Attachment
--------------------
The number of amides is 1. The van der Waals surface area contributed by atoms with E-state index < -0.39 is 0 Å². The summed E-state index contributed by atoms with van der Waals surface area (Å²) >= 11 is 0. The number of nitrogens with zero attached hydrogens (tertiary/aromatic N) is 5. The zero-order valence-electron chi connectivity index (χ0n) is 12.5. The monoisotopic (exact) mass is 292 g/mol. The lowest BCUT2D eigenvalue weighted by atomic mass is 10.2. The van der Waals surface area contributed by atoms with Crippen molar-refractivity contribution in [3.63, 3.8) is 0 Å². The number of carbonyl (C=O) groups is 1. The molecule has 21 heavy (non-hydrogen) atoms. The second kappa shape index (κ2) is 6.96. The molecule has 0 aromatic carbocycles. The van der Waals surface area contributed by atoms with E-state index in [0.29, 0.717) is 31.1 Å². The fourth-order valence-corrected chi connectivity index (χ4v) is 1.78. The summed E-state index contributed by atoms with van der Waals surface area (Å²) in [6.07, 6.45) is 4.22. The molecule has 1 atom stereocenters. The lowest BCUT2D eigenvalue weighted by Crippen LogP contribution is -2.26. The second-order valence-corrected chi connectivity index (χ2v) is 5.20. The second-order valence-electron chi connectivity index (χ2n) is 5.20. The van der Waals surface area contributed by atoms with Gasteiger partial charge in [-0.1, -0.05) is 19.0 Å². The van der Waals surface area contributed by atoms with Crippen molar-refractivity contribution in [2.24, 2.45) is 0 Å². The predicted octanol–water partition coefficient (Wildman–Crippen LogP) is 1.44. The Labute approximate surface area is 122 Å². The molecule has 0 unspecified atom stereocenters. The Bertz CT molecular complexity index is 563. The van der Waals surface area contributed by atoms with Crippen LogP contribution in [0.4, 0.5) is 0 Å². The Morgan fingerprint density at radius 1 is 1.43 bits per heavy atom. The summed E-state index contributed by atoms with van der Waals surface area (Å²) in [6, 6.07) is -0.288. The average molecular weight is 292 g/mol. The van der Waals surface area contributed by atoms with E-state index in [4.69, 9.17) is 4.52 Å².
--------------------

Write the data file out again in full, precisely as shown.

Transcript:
The number of amides is 1. The van der Waals surface area contributed by atoms with E-state index < -0.39 is 0 Å². The summed E-state index contributed by atoms with van der Waals surface area (Å²) >= 11 is 0. The number of nitrogens with zero attached hydrogens (tertiary/aromatic N) is 5. The zero-order valence-electron chi connectivity index (χ0n) is 12.5. The monoisotopic (exact) mass is 292 g/mol. The lowest BCUT2D eigenvalue weighted by atomic mass is 10.2. The van der Waals surface area contributed by atoms with Crippen molar-refractivity contribution in [3.63, 3.8) is 0 Å². The number of carbonyl (C=O) groups is 1. The molecule has 21 heavy (non-hydrogen) atoms. The second kappa shape index (κ2) is 6.96. The molecule has 0 aromatic carbocycles. The van der Waals surface area contributed by atoms with E-state index in [0.29, 0.717) is 31.1 Å². The fourth-order valence-corrected chi connectivity index (χ4v) is 1.78. The summed E-state index contributed by atoms with van der Waals surface area (Å²) in [6.07, 6.45) is 4.22. The molecule has 1 atom stereocenters. The lowest BCUT2D eigenvalue weighted by Crippen LogP contribution is -2.26. The second-order valence-corrected chi connectivity index (χ2v) is 5.20. The second-order valence-electron chi connectivity index (χ2n) is 5.20. The van der Waals surface area contributed by atoms with Gasteiger partial charge in [-0.1, -0.05) is 19.0 Å². The van der Waals surface area contributed by atoms with Crippen molar-refractivity contribution in [2.24, 2.45) is 0 Å². The predicted octanol–water partition coefficient (Wildman–Crippen LogP) is 1.44. The Labute approximate surface area is 122 Å². The molecule has 0 unspecified atom stereocenters. The Bertz CT molecular complexity index is 563. The van der Waals surface area contributed by atoms with Crippen LogP contribution in [0.4, 0.5) is 0 Å². The Morgan fingerprint density at radius 1 is 1.43 bits per heavy atom. The summed E-state index contributed by atoms with van der Waals surface area (Å²) in [6, 6.07) is -0.288. The average molecular weight is 292 g/mol. The van der Waals surface area contributed by atoms with E-state index in [4.69, 9.17) is 4.52 Å².